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water levels at the downstream boundary were assumed
to be the same as those during the January 1977 ice
Beltaos, S. (1993a) Flow through breakup jams. In
jam, which extended from RM 193.8 of the Mississippi
Proceedings, 11th Canadian hydrotechnical
River to upstream of the boom locations. The ice and
Conference, Fredericton, N.B., June, pp. 643652.
water discharges of the January 1977 ice jam were also
Beltaos, S. (1993b) Numerical computation of river ice
used. These simulations showed that the boom could
jams. Canadian Journal of Civil Engineering, 20(1):
be effective at both locations. In the second group of
simulations, an initial open water condition, with a low
river discharge of 566 m3/s, was assumed. The ice
Beltaos, S., and J. Wong (1986) Downstream transition
of river ice jams. Journal of Hydraulics Engineering,
booms were assumed to be 100% effective, i.e., the
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limiting conditions for ice accumulation behind the
Connor, J.J., and C.A. Brebbia (1978) Finite Element
boom were not imposed. These simulations showed that
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the lower downstream water levels of the open water
Daly, S.F., and K.D. Axelson (1990) Stability of
condition resulted in partial grounding of ice in the
floating and submerged blocks. IAHR Journal of
vicinity of the booms. The boom loads were not uniform
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across the width, and leveled off as the ice cover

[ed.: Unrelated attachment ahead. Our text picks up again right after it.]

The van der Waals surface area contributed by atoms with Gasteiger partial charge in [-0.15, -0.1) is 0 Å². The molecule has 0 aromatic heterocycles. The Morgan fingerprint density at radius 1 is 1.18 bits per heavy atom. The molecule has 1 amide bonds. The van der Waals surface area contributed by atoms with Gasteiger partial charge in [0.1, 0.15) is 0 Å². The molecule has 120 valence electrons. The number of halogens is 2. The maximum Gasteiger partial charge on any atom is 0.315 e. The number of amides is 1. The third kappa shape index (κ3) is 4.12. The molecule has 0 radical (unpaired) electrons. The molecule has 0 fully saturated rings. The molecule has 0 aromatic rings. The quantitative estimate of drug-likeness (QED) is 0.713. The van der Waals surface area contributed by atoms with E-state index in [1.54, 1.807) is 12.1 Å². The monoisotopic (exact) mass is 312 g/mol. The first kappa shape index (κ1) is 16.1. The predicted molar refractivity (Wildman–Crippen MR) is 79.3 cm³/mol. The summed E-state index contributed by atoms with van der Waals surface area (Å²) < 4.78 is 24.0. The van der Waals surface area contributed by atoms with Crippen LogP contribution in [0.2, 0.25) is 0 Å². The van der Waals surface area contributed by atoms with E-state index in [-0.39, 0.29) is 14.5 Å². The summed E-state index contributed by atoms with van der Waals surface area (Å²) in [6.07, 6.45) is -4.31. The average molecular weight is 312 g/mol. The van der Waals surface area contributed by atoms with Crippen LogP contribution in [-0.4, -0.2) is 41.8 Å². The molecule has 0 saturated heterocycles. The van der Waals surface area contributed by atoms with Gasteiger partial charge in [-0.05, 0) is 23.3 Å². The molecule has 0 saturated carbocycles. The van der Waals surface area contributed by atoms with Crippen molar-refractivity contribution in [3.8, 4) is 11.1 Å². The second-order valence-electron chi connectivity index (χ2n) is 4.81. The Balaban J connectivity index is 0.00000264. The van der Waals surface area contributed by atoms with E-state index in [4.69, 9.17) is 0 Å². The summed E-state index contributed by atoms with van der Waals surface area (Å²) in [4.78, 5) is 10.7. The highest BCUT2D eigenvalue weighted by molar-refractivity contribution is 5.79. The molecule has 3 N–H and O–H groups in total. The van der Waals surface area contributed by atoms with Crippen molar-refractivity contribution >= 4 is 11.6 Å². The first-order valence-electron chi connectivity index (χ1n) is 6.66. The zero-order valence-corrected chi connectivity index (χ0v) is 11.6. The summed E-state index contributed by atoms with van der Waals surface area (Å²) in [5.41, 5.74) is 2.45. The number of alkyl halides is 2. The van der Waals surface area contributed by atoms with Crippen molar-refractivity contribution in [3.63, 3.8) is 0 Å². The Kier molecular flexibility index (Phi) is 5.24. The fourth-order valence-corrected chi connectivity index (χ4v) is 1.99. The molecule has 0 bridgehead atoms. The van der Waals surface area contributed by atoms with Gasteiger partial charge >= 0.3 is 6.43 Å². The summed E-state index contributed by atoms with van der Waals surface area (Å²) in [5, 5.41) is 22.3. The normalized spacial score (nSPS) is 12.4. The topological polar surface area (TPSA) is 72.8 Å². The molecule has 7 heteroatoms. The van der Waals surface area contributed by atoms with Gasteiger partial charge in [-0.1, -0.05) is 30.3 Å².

Flato, G., and R. Gerard (1986) Calculation of ice
extended upstream. The ice loads on the booms reached
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very high values, ranging from 40 to 50 kN/m. Since
the results of the second group of simulations showed
Gingold, R.A., and J.J. Monaghan (1977) Smoothed
that the flow velocity could exceed the entrainment
particle hydrodynamics: Theory and application to non-
velocity, an additional simulation was made with a boom
oriented at an angle of 45o to the main flow direction.
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This reduced the normal velocity of ice floes approaching
zone rheology: Comparison of results from continuum-
the boom, and the ice was stopped at the boom. However,
plastic models and discrete-particle simulations. Journal
as the ice accumulation thickened behind the boom, the
of Geophysical Research, 102(6): 12,64712,661.
critical undercover erosion velocity was exceeded and
Hibler, W.D. (1979) A dynamic thermodynamic sea ice
the cover progression was halted.
model. Journal of Physical Oceanography, 9(4): 815
Before the present study, ice retention behind booms
was considered to be marginally possible, based on
existing critical water velocity and Froude number
Kawai T., F. Hara, S. Masaki, A. Nishihata, and H.
Saeki (1997) Experimental study on the process of ice
criteria. The one-dimensional steady-state ice jam model
jam development. In 9th Workshop on River Ice, pp.
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possible, but the model was unable to address dynamic
Lal, A.M.W., and H.T. Shen (1991) A numerical
processes. During problem ice years on the middle
method for simulating dynamic river ice transport.
Mississippi River, the average Missouri River discharge
is about 850 m3/s (30,000 ft3/s). Two-dimensional
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simulations at the two most favorable sites (RM 8.2
Larsen, P. (1975) Notes on stability of floating ice
and 16) carried out here found that ice retention behind
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booms is unfeasible even at a much lower discharge of
566 m3/s (20,000 ft3/s), unless a specially designed
Hanover, New Hampshire.
Latyshenkov, A.M. (1946) A study of protective
boom with high ice retention capacity can be developed.
booms. Gidrotechnicheskiye Stroitel'stro (in Russian),
The two-dimensional dynamic ice transport model
proved to be a valuable tool for addressing important
Lu, S., H.T. Shen, and R.D. Crissman (1999)
design issues that could not be answered by
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River. Journal of Cold Regions Engineering, ASCE,
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